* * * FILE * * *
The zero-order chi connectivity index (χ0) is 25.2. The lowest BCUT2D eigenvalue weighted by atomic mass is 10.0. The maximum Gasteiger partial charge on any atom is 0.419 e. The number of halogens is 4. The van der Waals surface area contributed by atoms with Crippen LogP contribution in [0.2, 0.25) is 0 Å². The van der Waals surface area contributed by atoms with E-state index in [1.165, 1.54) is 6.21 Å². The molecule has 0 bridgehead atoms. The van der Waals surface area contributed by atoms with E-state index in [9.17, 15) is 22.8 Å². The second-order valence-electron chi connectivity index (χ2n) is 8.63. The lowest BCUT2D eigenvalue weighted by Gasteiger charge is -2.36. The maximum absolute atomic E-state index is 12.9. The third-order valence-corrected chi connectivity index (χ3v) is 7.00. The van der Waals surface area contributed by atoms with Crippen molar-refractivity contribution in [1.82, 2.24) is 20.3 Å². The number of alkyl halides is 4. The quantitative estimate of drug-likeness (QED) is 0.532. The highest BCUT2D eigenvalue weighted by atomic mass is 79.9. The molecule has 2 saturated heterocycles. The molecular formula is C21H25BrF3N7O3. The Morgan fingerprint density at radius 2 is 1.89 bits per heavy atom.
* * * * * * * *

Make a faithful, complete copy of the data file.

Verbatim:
The zero-order chi connectivity index (χ0) is 25.2. The lowest BCUT2D eigenvalue weighted by atomic mass is 10.0. The maximum Gasteiger partial charge on any atom is 0.419 e. The number of halogens is 4. The van der Waals surface area contributed by atoms with Crippen LogP contribution in [0.2, 0.25) is 0 Å². The van der Waals surface area contributed by atoms with E-state index in [1.165, 1.54) is 6.21 Å². The molecule has 0 bridgehead atoms. The van der Waals surface area contributed by atoms with E-state index in [9.17, 15) is 22.8 Å². The second-order valence-electron chi connectivity index (χ2n) is 8.63. The lowest BCUT2D eigenvalue weighted by Gasteiger charge is -2.36. The maximum absolute atomic E-state index is 12.9. The third-order valence-corrected chi connectivity index (χ3v) is 7.00. The van der Waals surface area contributed by atoms with Crippen molar-refractivity contribution in [1.82, 2.24) is 20.3 Å². The number of alkyl halides is 4. The quantitative estimate of drug-likeness (QED) is 0.532. The highest BCUT2D eigenvalue weighted by atomic mass is 79.9. The molecule has 2 saturated heterocycles. The molecular formula is C21H25BrF3N7O3. The Morgan fingerprint density at radius 2 is 1.89 bits per heavy atom.